CrimProf Blog

Editor: Kevin Cole
Univ. of San Diego School of Law

Wednesday, October 22, 2008

Reporter kept the focus on police torture

At this point, most people in Chicago probably accept as true the torture allegations against retired Chicago police commander Jon Burge and mostly wonder what took so long to indict him.

It's easy to forget that was not always the case.

From the time the accusations were raised in 1983 by attorneys for cop killer Andrew Wilson until fairly recently, the collective attitude in this city was of disbelief, of not wanting to believe such a thing possible and perhaps worse -- not caring enough to demand the truth.

Many people were responsible for changing those attitudes, but I'm going to focus on just one.

As a reporter for the Chicago Reader, John Conroy wrote more than 100,000 words about the police torture scandal between the time he started looking into it in 1989 and when he was laid off last December because of budget cuts.

Although he would tell you he's only a "bit player," Conroy was probably as responsible as anyone for keeping the police torture issue in Chicago's consciousness during that time. He wrote about it and wrote about it, to the point that it probably wasn't good for his career, because nobody likes a Johnny-one-note.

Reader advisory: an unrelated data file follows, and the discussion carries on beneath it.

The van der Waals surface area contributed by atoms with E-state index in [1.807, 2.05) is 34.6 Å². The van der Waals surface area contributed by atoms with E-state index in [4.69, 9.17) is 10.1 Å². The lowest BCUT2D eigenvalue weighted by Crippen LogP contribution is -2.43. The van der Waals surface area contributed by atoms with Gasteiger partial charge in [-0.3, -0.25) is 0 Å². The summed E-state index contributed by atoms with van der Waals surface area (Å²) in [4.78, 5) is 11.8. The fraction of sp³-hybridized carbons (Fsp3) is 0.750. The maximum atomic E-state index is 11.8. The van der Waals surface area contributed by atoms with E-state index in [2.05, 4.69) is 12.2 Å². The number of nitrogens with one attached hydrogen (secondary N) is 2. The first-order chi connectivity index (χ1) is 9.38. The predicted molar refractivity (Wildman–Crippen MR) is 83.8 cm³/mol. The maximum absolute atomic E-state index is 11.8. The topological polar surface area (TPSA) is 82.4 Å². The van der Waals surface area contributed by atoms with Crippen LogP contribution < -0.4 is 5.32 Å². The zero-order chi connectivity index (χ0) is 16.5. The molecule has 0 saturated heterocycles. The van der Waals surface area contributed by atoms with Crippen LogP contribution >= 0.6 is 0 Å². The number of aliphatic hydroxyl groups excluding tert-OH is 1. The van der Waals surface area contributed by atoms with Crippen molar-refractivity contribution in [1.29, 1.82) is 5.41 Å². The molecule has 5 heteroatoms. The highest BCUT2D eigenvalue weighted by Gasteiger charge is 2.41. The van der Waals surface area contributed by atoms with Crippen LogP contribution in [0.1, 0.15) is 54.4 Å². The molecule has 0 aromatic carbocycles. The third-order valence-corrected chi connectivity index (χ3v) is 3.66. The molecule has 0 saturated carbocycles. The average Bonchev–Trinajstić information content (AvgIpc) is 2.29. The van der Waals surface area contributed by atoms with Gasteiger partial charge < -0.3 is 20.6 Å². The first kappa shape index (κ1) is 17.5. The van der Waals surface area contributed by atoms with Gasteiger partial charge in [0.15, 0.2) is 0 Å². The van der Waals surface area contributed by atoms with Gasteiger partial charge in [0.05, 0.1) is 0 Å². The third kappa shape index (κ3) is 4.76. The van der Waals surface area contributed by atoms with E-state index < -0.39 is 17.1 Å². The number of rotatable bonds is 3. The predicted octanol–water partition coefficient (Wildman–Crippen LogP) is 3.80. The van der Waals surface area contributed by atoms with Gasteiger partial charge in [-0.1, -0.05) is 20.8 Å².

His editor suggested he move on to the next subject, and he tried. After all, he told himself, he wasn't having much impact. But he kept coming back.

"It seemed be a matter of life and death," he explained. "There were guys on Death Row that were going to die."

I don't mean to hold Conroy out as a hero. He wouldn't like that, and I promised him I wouldn't. He was just a journalist doing a job. [Mark Godsey]

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thank you for this post. it's an example of how things change: they can but it takes a lot of words, and work.

I went to a seminar yesterday and the expert described how kids almost always don't believe cops will lie. I remember when I was a public defender and my client brought his nieces to our interview and, when he said "police" they winced and got scared. It was a wake up call for me. My kids would think of police as safe but these were afraid of the word.

Different neighborhoods = different political power and wealth = different perspectives.


Posted by: david | Oct 23, 2008 10:05:43 AM

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